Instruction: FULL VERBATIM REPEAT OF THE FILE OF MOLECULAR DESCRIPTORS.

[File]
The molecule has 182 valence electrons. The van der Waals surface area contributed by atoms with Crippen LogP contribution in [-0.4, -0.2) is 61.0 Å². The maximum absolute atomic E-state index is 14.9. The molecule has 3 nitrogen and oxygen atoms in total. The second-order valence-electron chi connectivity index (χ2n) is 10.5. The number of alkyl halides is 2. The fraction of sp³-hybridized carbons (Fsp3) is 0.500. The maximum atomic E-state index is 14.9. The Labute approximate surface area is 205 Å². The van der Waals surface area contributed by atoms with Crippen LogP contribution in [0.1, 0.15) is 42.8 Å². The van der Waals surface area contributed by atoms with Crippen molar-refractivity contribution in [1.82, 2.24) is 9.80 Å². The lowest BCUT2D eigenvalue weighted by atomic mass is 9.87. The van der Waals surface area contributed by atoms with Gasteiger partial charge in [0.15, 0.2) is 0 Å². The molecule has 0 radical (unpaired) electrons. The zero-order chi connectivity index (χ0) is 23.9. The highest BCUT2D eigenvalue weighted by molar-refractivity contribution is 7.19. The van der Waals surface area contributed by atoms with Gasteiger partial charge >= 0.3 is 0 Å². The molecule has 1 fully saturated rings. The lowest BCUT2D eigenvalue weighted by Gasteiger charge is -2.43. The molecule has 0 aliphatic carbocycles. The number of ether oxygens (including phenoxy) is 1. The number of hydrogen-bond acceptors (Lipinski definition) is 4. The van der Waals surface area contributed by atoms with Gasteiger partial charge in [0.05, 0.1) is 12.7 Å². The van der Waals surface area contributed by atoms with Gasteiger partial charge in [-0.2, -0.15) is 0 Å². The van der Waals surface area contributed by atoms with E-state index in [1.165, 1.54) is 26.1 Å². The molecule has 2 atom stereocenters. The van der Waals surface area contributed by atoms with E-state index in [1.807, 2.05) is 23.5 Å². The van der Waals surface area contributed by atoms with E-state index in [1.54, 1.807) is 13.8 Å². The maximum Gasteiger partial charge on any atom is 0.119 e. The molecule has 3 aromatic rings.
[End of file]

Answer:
The molecule has 182 valence electrons. The van der Waals surface area contributed by atoms with Crippen LogP contribution in [-0.4, -0.2) is 61.0 Å². The maximum absolute atomic E-state index is 14.9. The molecule has 3 nitrogen and oxygen atoms in total. The second-order valence-electron chi connectivity index (χ2n) is 10.5. The number of alkyl halides is 2. The fraction of sp³-hybridized carbons (Fsp3) is 0.500. The maximum atomic E-state index is 14.9. The Labute approximate surface area is 205 Å². The van der Waals surface area contributed by atoms with Crippen LogP contribution in [0.1, 0.15) is 42.8 Å². The van der Waals surface area contributed by atoms with Crippen molar-refractivity contribution in [1.82, 2.24) is 9.80 Å². The lowest BCUT2D eigenvalue weighted by atomic mass is 9.87. The van der Waals surface area contributed by atoms with Gasteiger partial charge in [0.15, 0.2) is 0 Å². The molecule has 0 radical (unpaired) electrons. The zero-order chi connectivity index (χ0) is 23.9. The highest BCUT2D eigenvalue weighted by molar-refractivity contribution is 7.19. The van der Waals surface area contributed by atoms with Gasteiger partial charge >= 0.3 is 0 Å². The molecule has 1 fully saturated rings. The lowest BCUT2D eigenvalue weighted by Gasteiger charge is -2.43. The molecule has 0 aliphatic carbocycles. The number of ether oxygens (including phenoxy) is 1. The number of hydrogen-bond acceptors (Lipinski definition) is 4. The van der Waals surface area contributed by atoms with Gasteiger partial charge in [0.05, 0.1) is 12.7 Å². The van der Waals surface area contributed by atoms with Gasteiger partial charge in [-0.2, -0.15) is 0 Å². The van der Waals surface area contributed by atoms with E-state index in [1.165, 1.54) is 26.1 Å². The molecule has 2 atom stereocenters. The van der Waals surface area contributed by atoms with E-state index in [1.807, 2.05) is 23.5 Å². The van der Waals surface area contributed by atoms with E-state index in [1.54, 1.807) is 13.8 Å². The maximum Gasteiger partial charge on any atom is 0.119 e. The molecule has 3 aromatic rings.